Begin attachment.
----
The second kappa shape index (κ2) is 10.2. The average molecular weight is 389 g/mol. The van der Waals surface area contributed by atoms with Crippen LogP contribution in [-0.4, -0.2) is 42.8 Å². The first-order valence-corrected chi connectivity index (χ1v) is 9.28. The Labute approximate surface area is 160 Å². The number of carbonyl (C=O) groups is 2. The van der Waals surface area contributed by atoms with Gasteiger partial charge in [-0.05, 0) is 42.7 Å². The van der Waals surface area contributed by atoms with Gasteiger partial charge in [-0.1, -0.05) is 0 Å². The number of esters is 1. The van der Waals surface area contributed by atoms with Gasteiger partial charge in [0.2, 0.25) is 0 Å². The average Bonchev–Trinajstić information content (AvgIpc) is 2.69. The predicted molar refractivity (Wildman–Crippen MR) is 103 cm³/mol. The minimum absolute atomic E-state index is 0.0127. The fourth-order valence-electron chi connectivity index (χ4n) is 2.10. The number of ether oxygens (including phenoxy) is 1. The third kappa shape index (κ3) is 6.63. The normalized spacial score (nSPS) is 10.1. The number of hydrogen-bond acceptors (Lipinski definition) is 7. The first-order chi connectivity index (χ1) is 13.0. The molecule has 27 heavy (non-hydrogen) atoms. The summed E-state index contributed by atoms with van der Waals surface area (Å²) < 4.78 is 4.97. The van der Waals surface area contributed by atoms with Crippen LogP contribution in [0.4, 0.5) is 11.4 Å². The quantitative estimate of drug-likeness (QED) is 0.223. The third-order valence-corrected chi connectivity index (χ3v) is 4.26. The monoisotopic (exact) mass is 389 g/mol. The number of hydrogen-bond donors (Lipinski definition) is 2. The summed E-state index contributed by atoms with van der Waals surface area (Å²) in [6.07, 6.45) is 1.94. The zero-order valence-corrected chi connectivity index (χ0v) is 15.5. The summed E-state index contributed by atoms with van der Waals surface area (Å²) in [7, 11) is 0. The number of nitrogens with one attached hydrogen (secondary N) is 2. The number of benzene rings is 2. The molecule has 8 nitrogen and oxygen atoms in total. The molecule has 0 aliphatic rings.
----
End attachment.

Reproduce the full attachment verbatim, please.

The second kappa shape index (κ2) is 10.2. The average molecular weight is 389 g/mol. The van der Waals surface area contributed by atoms with Crippen LogP contribution in [-0.4, -0.2) is 42.8 Å². The first-order valence-corrected chi connectivity index (χ1v) is 9.28. The Labute approximate surface area is 160 Å². The number of carbonyl (C=O) groups is 2. The van der Waals surface area contributed by atoms with Gasteiger partial charge in [-0.05, 0) is 42.7 Å². The van der Waals surface area contributed by atoms with Gasteiger partial charge in [-0.1, -0.05) is 0 Å². The number of esters is 1. The van der Waals surface area contributed by atoms with Gasteiger partial charge in [0.2, 0.25) is 0 Å². The average Bonchev–Trinajstić information content (AvgIpc) is 2.69. The predicted molar refractivity (Wildman–Crippen MR) is 103 cm³/mol. The minimum absolute atomic E-state index is 0.0127. The fourth-order valence-electron chi connectivity index (χ4n) is 2.10. The number of ether oxygens (including phenoxy) is 1. The third kappa shape index (κ3) is 6.63. The normalized spacial score (nSPS) is 10.1. The number of hydrogen-bond acceptors (Lipinski definition) is 7. The first-order chi connectivity index (χ1) is 13.0. The molecule has 27 heavy (non-hydrogen) atoms. The summed E-state index contributed by atoms with van der Waals surface area (Å²) < 4.78 is 4.97. The van der Waals surface area contributed by atoms with Crippen LogP contribution in [0.4, 0.5) is 11.4 Å². The quantitative estimate of drug-likeness (QED) is 0.223. The third-order valence-corrected chi connectivity index (χ3v) is 4.26. The monoisotopic (exact) mass is 389 g/mol. The number of hydrogen-bond donors (Lipinski definition) is 2. The summed E-state index contributed by atoms with van der Waals surface area (Å²) in [6.07, 6.45) is 1.94. The zero-order valence-corrected chi connectivity index (χ0v) is 15.5. The summed E-state index contributed by atoms with van der Waals surface area (Å²) in [7, 11) is 0. The number of nitrogens with one attached hydrogen (secondary N) is 2. The number of benzene rings is 2. The molecule has 8 nitrogen and oxygen atoms in total. The molecule has 0 aliphatic rings.